Marketers looking to prevent customers from abandoning their brands need to “delve into the why” before attempting to solve the problem, says Virgin Media O2 director of customer experience Marie Feliho.
Brands often attempt to solve problems before properly diagnosing them, Feliho said, speaking at the DMA Customer Engagement Conference today (12 September). Often brands will look to implement “very tactical and reactive” methods to retain customers, she noted.
“The problem with tactical solutions is that they tend to be they more like a band aid, they stop the bleeding, but they don’t heal the wounds,” she said.
Instead, brands need to take time and “think about how to address the root causes” in order to drive long-term customer re-engagement.
Price is almost always a factor in customer retention, particularly in the cost of living crisis; however, it is rarely the sole factor as to whether a customer remains loyal to a brand.
Feliho gave the example something Virgin Media finds from long-term, high-value customers from other telecoms providers who make the switch to the company. These customers might have been upset because their previous provider had raised prices but only made the switch after they were unable to reach anyone at the call centre to help them find a better deal.
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Moments like this come about when brands take a “one size fits all” approach to customer retention, Feliho said. In this case she would guess there was “no real strategy” in place across the business, meaning the call centre were not empowered to retain this high-value customer.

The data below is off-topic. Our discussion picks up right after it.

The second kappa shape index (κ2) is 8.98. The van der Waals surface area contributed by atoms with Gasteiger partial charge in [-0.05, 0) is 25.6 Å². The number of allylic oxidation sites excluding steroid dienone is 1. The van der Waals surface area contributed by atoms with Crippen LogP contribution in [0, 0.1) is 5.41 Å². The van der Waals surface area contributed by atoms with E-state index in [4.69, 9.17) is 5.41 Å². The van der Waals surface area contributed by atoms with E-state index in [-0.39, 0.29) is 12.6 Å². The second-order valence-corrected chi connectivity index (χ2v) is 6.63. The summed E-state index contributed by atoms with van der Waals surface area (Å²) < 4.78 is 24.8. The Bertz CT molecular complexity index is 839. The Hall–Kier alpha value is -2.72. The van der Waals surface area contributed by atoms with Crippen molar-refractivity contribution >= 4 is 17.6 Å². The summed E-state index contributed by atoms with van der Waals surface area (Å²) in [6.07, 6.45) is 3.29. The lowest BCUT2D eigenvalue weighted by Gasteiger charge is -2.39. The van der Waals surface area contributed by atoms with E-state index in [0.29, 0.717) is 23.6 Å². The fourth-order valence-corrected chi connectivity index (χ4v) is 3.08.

It’s essential to empower all the business to drive retention, she advised.
“It’s all about joining the dots right across the customers touchpoints, and for each of the functions to know what’s the best next action or the next best thing to do at that point in time for the customers,” she said.
Orientating your brand to meet consumer needs beyond price is extremely important, she said. Data is essential for driving this consumer centricity. It can helps brands understand how to engage customers in their particular sector.
For Virgin Media O2, as a utilities provider, creativity is essential. There’s only a certain amount of times customers want to engage with their broadband provider, Feliho acknowledges.
“For us it’s going to be around like bringing the kind of services, and content that’s going to make customers bit more sticky and make them want to come to our app or our website, not because they’re having a problem with it but because this is something of value there,” she said.